13-06-2017 | EYE ON REPUTATION – NewsRoom

EYE ON REPUTATION – NewsRoom 13-06-2017

Tuesday, June 13, 2017

Cabinet meeting abruptly called for Tues.

Greek Prime Minister Alexis Tsipras’ office on Monday announced that a previously unscheduled Cabinet meeting will be held on Tuesday, two days before a crucial Eurogroup meeting convenes. The latter meeting serves as the latest “unofficial deadline” for concluding the second review of the current Greek bailout program.


ECB’s Cœuré: Athens has done its part, now it’s the Eurogroup’s turn

ECB  executive board member Benoît Cœuré told Bloomberg this week that it’s now the Euro zone finance ministers’ turn to “deliver” in confirming the sustainability of the Greek debt, speaking days before Thursday’s crucial Eurogroup meeting.


Οne fatality reported from quake damage on isle of Lesvos

The body of a 43-year-old woman was pulled from the rubble of a residence in the village of Vrisa, on the eastern Aegean island of Lesvos, hours after a strong earthquake was recorded in the early afternoon, with an epicenter south of the isle.


PPC plays down impact of lignite mine collapse

Public Power Corporation (PPC) is playing down the impact of a huge landslide at a lignite mine in the region of Kozani, in western Macedonia, which forced the evacuation of a nearby village.


Three in 10 Athens stores remain shut

Almost three in every 10 stores in the Athens city center remain closed, and on certain streets that used to brim with life, such as Harilaou Trikoupi, shuttered shops approach 50 percent, according to a new survey conducted by the Institute of Commerce and Services of the Hellenic Confederation of Commerce and Enterprises (INEMY ESEE).


Average salary fell 2.07 pct within a year

Employees in Greece’s private sector are typically young – aged up to 49 years – and on low salaries, statistics on worker data submitted to the Single Social Security Entity (EFKA) by employers have shown, with the average salary from the year starting in August 2015 dropping 2.07 percent across the sector.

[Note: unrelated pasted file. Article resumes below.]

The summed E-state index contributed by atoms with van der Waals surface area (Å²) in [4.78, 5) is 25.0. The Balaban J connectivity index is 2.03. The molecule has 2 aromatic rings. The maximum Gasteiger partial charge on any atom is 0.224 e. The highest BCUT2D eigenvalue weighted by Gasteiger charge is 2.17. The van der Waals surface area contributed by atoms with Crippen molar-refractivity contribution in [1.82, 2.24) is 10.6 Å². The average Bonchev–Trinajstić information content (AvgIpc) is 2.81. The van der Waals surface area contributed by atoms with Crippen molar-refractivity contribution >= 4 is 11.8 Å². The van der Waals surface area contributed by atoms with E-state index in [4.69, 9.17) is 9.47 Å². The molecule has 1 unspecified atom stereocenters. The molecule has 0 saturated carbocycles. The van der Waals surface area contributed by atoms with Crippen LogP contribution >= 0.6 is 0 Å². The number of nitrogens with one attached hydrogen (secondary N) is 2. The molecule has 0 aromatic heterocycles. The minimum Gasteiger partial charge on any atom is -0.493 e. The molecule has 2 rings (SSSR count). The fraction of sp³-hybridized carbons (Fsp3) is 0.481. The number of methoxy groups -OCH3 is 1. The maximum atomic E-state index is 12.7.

Banks less dependent on emergency funding

Emergency central bank funding to Greek lenders dropped by 1.4 billion euros, or 3.3 percent, in May compared to the previous month, Bank of Greece data showed on Monday.


ATHEX: Stocks fend off PPC pressure

French support for the cause of easing Greece’s debt burden, as expressed by France’s Economy Minister Bruno Le Maire, gave the Athens bourse benchmark enough of a push to shake off the Public Power Corporation pressure on Monday, with the vast majority of stocks notching up gains.







KATHIMERINI: Menidi has become a tinderbox

TA NEA: The creditors’ new proposal is the old one

EFIMERIDA TON SYNTAKTON: French proposal, German decision

AVGI: “Flexibility” will lead to a compromise

RIZOSPASTIS: The government bargains with the capitalists presenting anti-popular measures

KONTRA NEWS: Government stays alert for the closing of the bailout programme review

DIMOKRATIA: Agony for the wake of Enceladus

NAFTEMPORIKI: What is going to determine the agreement

EUROPE TURNED UPSIDE DOWN BY POLITICAL UPHEAVAL: As British Prime Minister Theresa May and French President Emmanuel Macron met in Paris, France is suddenly ascendant, Britain on the rocks, and all of Europe’s incumbents on alert. Paul Taylor in his latest Europe at Large column writes: “The Brexit shock focused voters’ minds around the Continent on what they stood to lose if the EU fell apart, helping turn the tide against anti-European populists in Austria, the Netherlands and France … In normal times, Britain would look to strengthen its historic relationship with the United States to compensate for its loss of influence in Europe. But these are not normal times. A free-trading U.K. is more at odds with Trump’s ‘America first’ protectionism than with the EU’s version of managed open trade.”